Title: Intraligamental analgesia for post-operative pain control in children having dental extractions under general anaesthesia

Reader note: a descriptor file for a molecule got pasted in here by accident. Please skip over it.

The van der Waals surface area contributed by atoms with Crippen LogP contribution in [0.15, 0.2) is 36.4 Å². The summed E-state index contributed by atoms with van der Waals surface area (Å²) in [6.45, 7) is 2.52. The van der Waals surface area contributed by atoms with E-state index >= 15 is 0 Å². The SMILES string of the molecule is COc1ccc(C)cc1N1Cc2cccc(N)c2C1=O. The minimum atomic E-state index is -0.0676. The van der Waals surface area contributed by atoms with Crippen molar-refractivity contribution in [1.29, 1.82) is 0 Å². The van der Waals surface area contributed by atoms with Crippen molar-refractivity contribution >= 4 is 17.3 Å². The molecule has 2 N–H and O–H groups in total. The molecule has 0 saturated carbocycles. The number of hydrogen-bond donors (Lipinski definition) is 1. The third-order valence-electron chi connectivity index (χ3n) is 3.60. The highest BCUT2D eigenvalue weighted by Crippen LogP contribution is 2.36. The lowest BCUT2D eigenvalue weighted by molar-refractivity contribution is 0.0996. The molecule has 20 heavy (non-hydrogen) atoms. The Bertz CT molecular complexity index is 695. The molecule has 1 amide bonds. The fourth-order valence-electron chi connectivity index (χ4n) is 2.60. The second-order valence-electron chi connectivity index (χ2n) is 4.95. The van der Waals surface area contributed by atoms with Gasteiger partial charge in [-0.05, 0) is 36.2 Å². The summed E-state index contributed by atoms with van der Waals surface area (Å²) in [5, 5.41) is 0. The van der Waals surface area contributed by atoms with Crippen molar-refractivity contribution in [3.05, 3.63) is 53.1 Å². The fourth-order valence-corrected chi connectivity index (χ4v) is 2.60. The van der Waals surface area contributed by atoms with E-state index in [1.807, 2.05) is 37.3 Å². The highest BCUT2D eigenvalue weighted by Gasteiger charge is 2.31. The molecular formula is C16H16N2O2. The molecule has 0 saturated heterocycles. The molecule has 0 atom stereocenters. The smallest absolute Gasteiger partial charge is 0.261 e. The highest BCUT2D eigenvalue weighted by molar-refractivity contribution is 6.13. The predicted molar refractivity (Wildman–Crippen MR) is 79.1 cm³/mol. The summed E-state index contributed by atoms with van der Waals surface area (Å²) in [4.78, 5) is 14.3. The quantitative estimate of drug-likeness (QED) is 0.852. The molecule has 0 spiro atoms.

Abstract: Aim This was to assess the effectiveness and safety of intraligamental local analgesia (ILA) for postoperative pain control in children having dental extractions under general anaesthesia (GA). The variables affecting the effectiveness of ILA were also investigated. Methods Data were collected from children having permanent molars extracted under GA using a randomised half mouth study design. ILA (bupivicaine 0.5% with 1:200,000 adrenaline) was used on the randomly assigned experimental side prior to extraction of the teeth, and the contralateral control side received no ILA. Children were interviewed pre- and post-operatively by the principal investigator (PA) who was blind to the side of ILA. Pre- and post-operative anxiety levels of each child were measured using the Venham Picture Test (VPT). Patients were asked to rate which side was better in terms of pain control, whether they felt numbness and whether they preferred the numbness. Their post-operative pain levels were also measured using the visual analogue scale (VAS). Self-inflicted trauma following ILA was noted. Results Thirty children, with a mean age of 11.3 years (SD±1.7) completed the study. None of the patients had self-inflicted soft tissue trauma following ILA. Nineteen children (63%) found that pain control was better post-operatively on the side with ILA. Twenty-one children (70%) reported numbness following ILA of whom 14 (67%) said that they preferred this. VAS scores were not significantly different between the experimental and control sides. A higher percentage of boys (85%) than girls (47%) rated the ILA side “better” (p=0.034). VPT scores were significantly higher for girls postoperatively (p=0.048). Conclusion ILA was a useful and safe adjunct for postoperative pain control in children having permanent teeth extracted under GA. The technique was found to be more effective in boys than girls. However, less than half the children in this study preferred the side with numbness. Further research is needed to determine effective methods of pain control in children following dental GA and to investigate the reasons for gender differences of pain perception in children.